Difference Between the Summit 7171001 E-470 and 7170001 S-470
S models in the Summit line have a hood and doors made of stainless steel with a 430 grade, while the E models have a hood and double cart doors made of black porcelain. Other than that, the S-470 and E-470 are the same in price and features.
Knobs on the main burner are illuminated and your propane tank’s fuel level is displayed on the control panel by an LED gauge.
It appears Weber painstakingly scrutinized the placement and size of the flavorizer bars and gas burners because there’s a definite lack of clearance (at around 1.25”) between the bars and the grates. That means the heat is put just below your meat.
The upper firebox is blanketed by the heavy flavor bars (stainless steel), which provide good distribution of heat at the level of the grate and the number of hot spots are effectively alleviated.
It’s mostly covered by stainless steel 9mm rods incorporated in two heavy grates with a large perforated smoker box 18 inches deep and 3.5 inches wide going back to front that follows the right side. The grate is directly above eight flavorizer bars and a perforated bar on the smoker box constituted at the bottom.
The motor found in the 470’s rotisserie follows up to the side shelf where it drops down into and tucked away when not being used.
The rotisserie comes with an infrared, rear-mounted 10,600 BTU burner. The cooking area is occupied with a 6,800 BTU dedicated burner for the smoker box on the right side.
The searing capabilities provided by Summit are excellent, getting up to 750°F at the center of the cooking surface dialed in on high for each of the main burners. At the center is a sear burner with a main burner on either side. Cranking it will shoot up the temperature past 900°F.
Like plenty other gas-powered grills, the temperature on the sides and in the front takes a slight dip. If you’re at medium on the main burners it’s about 5%.
You’ll generally want to turn off one side with one side on when cooking indirectly on gas. The recommendation by Weber is to set the Summit’s right and left main burners at high while keeping the middle two burners off. This should give off a good temp at the center of 320°F or so for roasting.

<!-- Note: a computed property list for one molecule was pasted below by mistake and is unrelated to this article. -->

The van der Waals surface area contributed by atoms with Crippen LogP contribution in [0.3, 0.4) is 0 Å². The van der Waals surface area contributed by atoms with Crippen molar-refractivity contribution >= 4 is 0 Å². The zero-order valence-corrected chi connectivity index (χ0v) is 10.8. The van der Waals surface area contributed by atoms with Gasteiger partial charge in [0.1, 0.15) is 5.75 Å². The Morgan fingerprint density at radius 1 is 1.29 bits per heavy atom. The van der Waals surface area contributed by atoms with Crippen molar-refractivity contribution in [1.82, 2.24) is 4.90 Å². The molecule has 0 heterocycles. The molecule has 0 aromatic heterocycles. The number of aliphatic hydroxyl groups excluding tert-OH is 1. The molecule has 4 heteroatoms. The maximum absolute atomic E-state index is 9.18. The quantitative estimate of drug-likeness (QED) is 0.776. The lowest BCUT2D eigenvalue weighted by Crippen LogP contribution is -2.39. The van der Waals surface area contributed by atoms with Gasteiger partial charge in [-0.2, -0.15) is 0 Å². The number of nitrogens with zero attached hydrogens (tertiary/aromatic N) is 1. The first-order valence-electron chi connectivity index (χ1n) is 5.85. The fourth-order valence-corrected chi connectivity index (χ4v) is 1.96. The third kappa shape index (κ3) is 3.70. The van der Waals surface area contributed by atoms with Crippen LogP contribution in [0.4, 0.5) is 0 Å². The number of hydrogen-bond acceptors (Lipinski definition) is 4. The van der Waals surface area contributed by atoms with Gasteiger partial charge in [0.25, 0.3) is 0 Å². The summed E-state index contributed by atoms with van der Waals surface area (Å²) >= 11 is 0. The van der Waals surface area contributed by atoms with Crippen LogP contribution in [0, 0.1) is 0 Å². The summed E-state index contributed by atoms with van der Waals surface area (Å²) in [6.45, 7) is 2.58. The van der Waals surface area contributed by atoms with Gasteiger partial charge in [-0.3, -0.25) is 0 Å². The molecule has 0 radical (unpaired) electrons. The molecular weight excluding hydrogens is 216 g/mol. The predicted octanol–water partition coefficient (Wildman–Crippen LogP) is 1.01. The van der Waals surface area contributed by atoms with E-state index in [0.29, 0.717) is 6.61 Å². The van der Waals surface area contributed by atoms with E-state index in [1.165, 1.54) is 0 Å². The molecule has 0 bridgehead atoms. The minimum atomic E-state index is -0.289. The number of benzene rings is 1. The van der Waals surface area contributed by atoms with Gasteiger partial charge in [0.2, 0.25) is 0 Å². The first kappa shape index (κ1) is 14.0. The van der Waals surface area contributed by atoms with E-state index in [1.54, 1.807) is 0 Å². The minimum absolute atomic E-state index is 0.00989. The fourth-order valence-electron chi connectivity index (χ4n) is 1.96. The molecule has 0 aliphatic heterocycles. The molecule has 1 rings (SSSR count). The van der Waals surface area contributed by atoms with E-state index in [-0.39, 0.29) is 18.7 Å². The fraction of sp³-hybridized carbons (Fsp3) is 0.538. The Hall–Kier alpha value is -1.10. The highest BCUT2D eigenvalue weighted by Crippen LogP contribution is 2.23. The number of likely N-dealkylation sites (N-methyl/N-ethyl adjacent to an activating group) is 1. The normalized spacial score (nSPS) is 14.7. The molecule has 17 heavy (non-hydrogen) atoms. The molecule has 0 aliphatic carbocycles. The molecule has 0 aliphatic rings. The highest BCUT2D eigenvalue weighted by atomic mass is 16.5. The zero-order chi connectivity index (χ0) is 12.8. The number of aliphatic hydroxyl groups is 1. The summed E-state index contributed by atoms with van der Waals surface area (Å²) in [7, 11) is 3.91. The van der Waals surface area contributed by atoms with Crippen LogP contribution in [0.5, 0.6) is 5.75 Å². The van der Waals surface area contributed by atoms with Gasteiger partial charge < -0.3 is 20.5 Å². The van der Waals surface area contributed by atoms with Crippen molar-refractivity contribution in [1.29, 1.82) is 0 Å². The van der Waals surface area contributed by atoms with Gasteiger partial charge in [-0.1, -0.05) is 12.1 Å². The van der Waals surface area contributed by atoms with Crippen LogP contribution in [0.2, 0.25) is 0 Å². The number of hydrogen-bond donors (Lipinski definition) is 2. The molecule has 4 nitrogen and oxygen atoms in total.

As far as the different set ups the 470 can cook with, the burner in the smoke box can even make small boosts in temperature. The versatility of this won’t be fully taken advantage of without an accurate enough digital thermometer.
I recommend to ignore the bi-metal in-hood heat indicator dial (which can be way off), and go with a good, reliable digital.
One of the features most appealing in the Summit
What they call the “Tuck Away Rotisserie System” (an electric outlet is needed for it). The left side shelf has a rotisserie motor that’s folded down into. A small latch can be pulled to get the rotisserie motor to pop up and you’re ready to rock with it snapped in place.
The right side shelf has an opening underneath it that allows access to the spit (housed in the cart). Hooks hang up rotisserie forks within the cart. After easily getting it up and cooking, the spit is removed, the cord wrapped up beneath the motor and with the side shelf you snap back in the cord. That’s it!
One downer, however
The associated window dressing of the smoker box. It’s ineffectual and doesn’t do much besides giving the illusion that your food is getting smoked. To start with, most great smokers aren’t what you usually associate with gas grills for more reasons than one. As opposed to a real smoker, their design allows enough air out and in so there isn’t a chance for the smoke to incorporate its distinctive flavor on the meat surface after they interact.
Summit as a Smoker? Watch Your Efforts Fall Short..
If you do experiment with piling the box up with a bunch of wood chips to get something halfway resembling smoked ribs, chances are you’ll be greeted with a mass of smoke clouds pouring out inches near the smoke box that come through the large holes. Placing wood chip foil packets beneath the grate in the middle is a more feasible route. Getting the box repositioned between the grates at the center isn’t going to be very effective.
What’s particularly frustrating is the extra cooking space you could have had with the 70 square inches this box takes up. A smoke flavor that’s very light is the best you’ll get on fish and other thin meats. Getting more smoke to emit by having your wood chips soaked has been disproved before. There’s more merit with refilling the box of the Weber with wet chips due to how they stick to one another, making it easier to take a pair of tongs to position them in face of a hot grill.
My two cents: get an actual smoker if you still have a lingering desire to smoke.